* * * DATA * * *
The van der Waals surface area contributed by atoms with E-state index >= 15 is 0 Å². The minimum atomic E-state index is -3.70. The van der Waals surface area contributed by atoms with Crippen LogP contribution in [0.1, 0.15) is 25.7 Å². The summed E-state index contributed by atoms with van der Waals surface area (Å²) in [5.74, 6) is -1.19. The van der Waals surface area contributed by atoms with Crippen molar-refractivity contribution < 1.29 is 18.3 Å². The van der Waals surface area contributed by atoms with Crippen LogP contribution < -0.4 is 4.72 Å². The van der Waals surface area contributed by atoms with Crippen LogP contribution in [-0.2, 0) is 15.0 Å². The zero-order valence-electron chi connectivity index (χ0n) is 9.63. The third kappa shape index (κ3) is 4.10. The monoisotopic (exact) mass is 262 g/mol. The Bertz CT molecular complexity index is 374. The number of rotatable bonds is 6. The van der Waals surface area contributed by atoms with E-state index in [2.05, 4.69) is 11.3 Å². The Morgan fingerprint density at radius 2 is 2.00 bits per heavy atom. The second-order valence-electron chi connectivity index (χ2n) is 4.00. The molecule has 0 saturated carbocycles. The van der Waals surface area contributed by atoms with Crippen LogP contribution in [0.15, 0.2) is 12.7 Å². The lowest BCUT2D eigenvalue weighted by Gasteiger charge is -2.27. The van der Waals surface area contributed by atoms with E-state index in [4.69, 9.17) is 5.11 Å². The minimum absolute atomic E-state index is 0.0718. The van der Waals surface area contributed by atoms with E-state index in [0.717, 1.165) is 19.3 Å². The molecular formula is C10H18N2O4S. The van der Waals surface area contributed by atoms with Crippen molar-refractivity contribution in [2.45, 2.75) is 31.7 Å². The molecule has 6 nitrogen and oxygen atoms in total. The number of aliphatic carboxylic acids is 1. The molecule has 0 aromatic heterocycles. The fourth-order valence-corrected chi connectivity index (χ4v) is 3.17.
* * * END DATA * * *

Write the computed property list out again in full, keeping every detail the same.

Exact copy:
The van der Waals surface area contributed by atoms with E-state index >= 15 is 0 Å². The minimum atomic E-state index is -3.70. The van der Waals surface area contributed by atoms with Crippen LogP contribution in [0.1, 0.15) is 25.7 Å². The summed E-state index contributed by atoms with van der Waals surface area (Å²) in [5.74, 6) is -1.19. The van der Waals surface area contributed by atoms with Crippen molar-refractivity contribution < 1.29 is 18.3 Å². The van der Waals surface area contributed by atoms with Crippen LogP contribution < -0.4 is 4.72 Å². The van der Waals surface area contributed by atoms with Crippen LogP contribution in [-0.2, 0) is 15.0 Å². The zero-order valence-electron chi connectivity index (χ0n) is 9.63. The third kappa shape index (κ3) is 4.10. The monoisotopic (exact) mass is 262 g/mol. The Bertz CT molecular complexity index is 374. The number of rotatable bonds is 6. The van der Waals surface area contributed by atoms with E-state index in [2.05, 4.69) is 11.3 Å². The Morgan fingerprint density at radius 2 is 2.00 bits per heavy atom. The second-order valence-electron chi connectivity index (χ2n) is 4.00. The molecule has 0 saturated carbocycles. The van der Waals surface area contributed by atoms with Crippen LogP contribution in [0.15, 0.2) is 12.7 Å². The lowest BCUT2D eigenvalue weighted by Gasteiger charge is -2.27. The van der Waals surface area contributed by atoms with E-state index in [4.69, 9.17) is 5.11 Å². The minimum absolute atomic E-state index is 0.0718. The van der Waals surface area contributed by atoms with E-state index in [0.717, 1.165) is 19.3 Å². The molecular formula is C10H18N2O4S. The van der Waals surface area contributed by atoms with Crippen molar-refractivity contribution in [2.45, 2.75) is 31.7 Å². The molecule has 6 nitrogen and oxygen atoms in total. The number of aliphatic carboxylic acids is 1. The molecule has 0 aromatic heterocycles. The fourth-order valence-corrected chi connectivity index (χ4v) is 3.17.